STEM education sees success but faces challenges
VietNamNet Bridge – STEM education (science, technology, engineering and mathematics) is an interdisciplinary and applied approach being used at HCM City schools with effective results.
Primary school students in HCM City attend the Robothon Contest 2017 on November 4. —VNS Photo Gia Loc
Two students at Le Hong Phong School for Gifted Students, for example, were honoured by the city’s Department of Science and Technology late last year after winning second prize in a contest called Sang Kien Cong Dong 2017 (Social Ideas).
The students had developed a watch with four sensors that warn wearers against epilepsy seizures.
Other schools in HCM City have also been encouraging their students to access STEM education via many research programmes.
Teachers and students at Ernst Thalmann High School, for instance, work together to do research, including using waste plastic bottles for lamps for poor residents.
Students at many primary and secondary schools such as Le Ngoc Han and Nguyen Hue have extracurricular programmes on robotics which are part of STEM education.
Schools in rural areas in the country also have students access STEM education.
All students are guided to reuse waste for their research projects and lessons in STEM, thus reducing costs for their activities.
On May 4 last year, Prime Minister Nguyen Xuan Phuc issued a directive on tackling challenges posed by the fourth industrial revolution, including solutions on enhancing STEM education in high school curricula.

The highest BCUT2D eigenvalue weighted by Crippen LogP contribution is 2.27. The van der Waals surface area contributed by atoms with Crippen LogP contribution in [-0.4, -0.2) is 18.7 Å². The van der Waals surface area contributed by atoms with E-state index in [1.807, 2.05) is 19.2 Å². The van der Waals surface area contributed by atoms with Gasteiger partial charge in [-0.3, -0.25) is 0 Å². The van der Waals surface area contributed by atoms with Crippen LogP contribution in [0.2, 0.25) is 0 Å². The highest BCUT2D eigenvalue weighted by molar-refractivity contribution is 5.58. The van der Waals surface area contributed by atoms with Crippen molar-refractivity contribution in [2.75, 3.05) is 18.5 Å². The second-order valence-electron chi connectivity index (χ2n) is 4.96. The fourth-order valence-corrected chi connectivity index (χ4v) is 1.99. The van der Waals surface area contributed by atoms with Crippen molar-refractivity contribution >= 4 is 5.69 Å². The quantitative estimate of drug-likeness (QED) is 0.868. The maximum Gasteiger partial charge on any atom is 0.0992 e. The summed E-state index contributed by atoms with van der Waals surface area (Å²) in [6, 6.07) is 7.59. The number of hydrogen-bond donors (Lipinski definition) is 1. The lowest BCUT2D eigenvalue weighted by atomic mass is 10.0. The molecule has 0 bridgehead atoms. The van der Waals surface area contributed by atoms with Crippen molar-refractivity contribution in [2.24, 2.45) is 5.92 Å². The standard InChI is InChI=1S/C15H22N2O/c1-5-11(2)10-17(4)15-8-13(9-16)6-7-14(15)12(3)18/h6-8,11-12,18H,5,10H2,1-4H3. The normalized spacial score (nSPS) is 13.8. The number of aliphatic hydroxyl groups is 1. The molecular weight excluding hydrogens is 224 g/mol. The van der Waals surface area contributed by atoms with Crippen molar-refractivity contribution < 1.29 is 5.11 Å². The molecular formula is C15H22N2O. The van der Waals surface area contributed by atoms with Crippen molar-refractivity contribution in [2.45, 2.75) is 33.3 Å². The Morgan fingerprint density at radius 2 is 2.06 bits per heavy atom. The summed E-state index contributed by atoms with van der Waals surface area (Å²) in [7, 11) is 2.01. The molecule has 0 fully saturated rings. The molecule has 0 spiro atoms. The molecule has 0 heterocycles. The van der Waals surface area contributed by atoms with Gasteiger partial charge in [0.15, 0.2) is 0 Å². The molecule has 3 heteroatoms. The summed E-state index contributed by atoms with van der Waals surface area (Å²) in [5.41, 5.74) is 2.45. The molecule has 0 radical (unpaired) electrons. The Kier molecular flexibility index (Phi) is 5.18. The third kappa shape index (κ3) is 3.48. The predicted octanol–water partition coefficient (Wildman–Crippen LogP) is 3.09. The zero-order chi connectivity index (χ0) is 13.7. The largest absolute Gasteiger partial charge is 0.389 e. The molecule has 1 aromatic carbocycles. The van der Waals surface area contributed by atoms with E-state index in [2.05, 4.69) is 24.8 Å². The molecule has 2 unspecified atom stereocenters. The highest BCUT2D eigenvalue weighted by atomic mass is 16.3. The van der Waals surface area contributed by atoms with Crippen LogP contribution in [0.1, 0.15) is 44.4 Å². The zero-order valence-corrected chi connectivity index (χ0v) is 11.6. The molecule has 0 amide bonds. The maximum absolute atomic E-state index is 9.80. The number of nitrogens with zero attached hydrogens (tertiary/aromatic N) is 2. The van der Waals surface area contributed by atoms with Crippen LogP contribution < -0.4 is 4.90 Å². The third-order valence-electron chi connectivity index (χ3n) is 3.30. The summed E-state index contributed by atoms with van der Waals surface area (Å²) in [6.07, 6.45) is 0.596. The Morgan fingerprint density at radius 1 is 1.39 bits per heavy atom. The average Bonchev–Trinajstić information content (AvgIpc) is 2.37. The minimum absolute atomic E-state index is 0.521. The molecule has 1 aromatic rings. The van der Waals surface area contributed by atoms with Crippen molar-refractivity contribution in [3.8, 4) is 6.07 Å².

The Ministry of Education and Training was assigned the responsibility of these tasks, but implementation has seen challenges, according to education experts.
Nguyen Thi Thu Ba, of the Institute for Education Research under University of Pedagogy, told Sai Gon Giai Phong (Liberated Sai Gon) newspaper that most students at secondary and high schools take subjects that are tested on the national exam for high school graduation and university entrance.
Tests on the exam are designed under a multiple-choice format, while the assessment in STEM education is about students’ research and products, Ba said.
Tran Duc Huyen, former principal of Le Hong Phong School for Gifted Students in HCM City, said that examinations still focused on mostly theory and that students at the school had asked him why their research and products had not also been assessed.
Dr Dang Van Son, lecturer at the Ha Noi University of Science, said that STEM education is the most effective when high schools work closely with universities, which can offer professional knowledge for teachers.
Multidisciplinary co-operation between research institutes, educational and scientific organisations, occupational associations and enterprises ensures continuity in implementation, Son said.
Dr Duong Thi Hong Hieu, head of the University of Pedagogy’s training division, said that universities which train teachers should keep up with the STEM trend and approach.
The university has set up a centre for STEM research and application to give instruction in teaching methodologies for high school teachers, Hieu said.